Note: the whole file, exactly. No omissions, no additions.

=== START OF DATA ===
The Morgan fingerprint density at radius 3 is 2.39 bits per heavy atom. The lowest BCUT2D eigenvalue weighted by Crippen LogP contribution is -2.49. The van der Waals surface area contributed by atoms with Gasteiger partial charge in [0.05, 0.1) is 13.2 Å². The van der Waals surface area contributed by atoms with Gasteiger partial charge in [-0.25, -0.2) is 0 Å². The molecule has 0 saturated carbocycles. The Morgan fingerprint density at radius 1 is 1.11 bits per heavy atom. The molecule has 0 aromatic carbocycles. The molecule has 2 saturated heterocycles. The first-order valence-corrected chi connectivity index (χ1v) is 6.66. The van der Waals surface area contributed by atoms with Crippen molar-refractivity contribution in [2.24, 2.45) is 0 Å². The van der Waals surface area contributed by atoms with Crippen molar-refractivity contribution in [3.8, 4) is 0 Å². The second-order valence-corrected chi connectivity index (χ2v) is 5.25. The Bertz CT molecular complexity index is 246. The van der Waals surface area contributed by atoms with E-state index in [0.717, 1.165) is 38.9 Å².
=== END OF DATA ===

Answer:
The Morgan fingerprint density at radius 3 is 2.39 bits per heavy atom. The lowest BCUT2D eigenvalue weighted by Crippen LogP contribution is -2.49. The van der Waals surface area contributed by atoms with Gasteiger partial charge in [0.05, 0.1) is 13.2 Å². The van der Waals surface area contributed by atoms with Gasteiger partial charge in [-0.25, -0.2) is 0 Å². The molecule has 0 saturated carbocycles. The Morgan fingerprint density at radius 1 is 1.11 bits per heavy atom. The molecule has 0 aromatic carbocycles. The molecule has 2 saturated heterocycles. The first-order valence-corrected chi connectivity index (χ1v) is 6.66. The van der Waals surface area contributed by atoms with Crippen molar-refractivity contribution in [2.24, 2.45) is 0 Å². The van der Waals surface area contributed by atoms with Crippen molar-refractivity contribution in [3.8, 4) is 0 Å². The second-order valence-corrected chi connectivity index (χ2v) is 5.25. The Bertz CT molecular complexity index is 246. The van der Waals surface area contributed by atoms with E-state index in [0.717, 1.165) is 38.9 Å².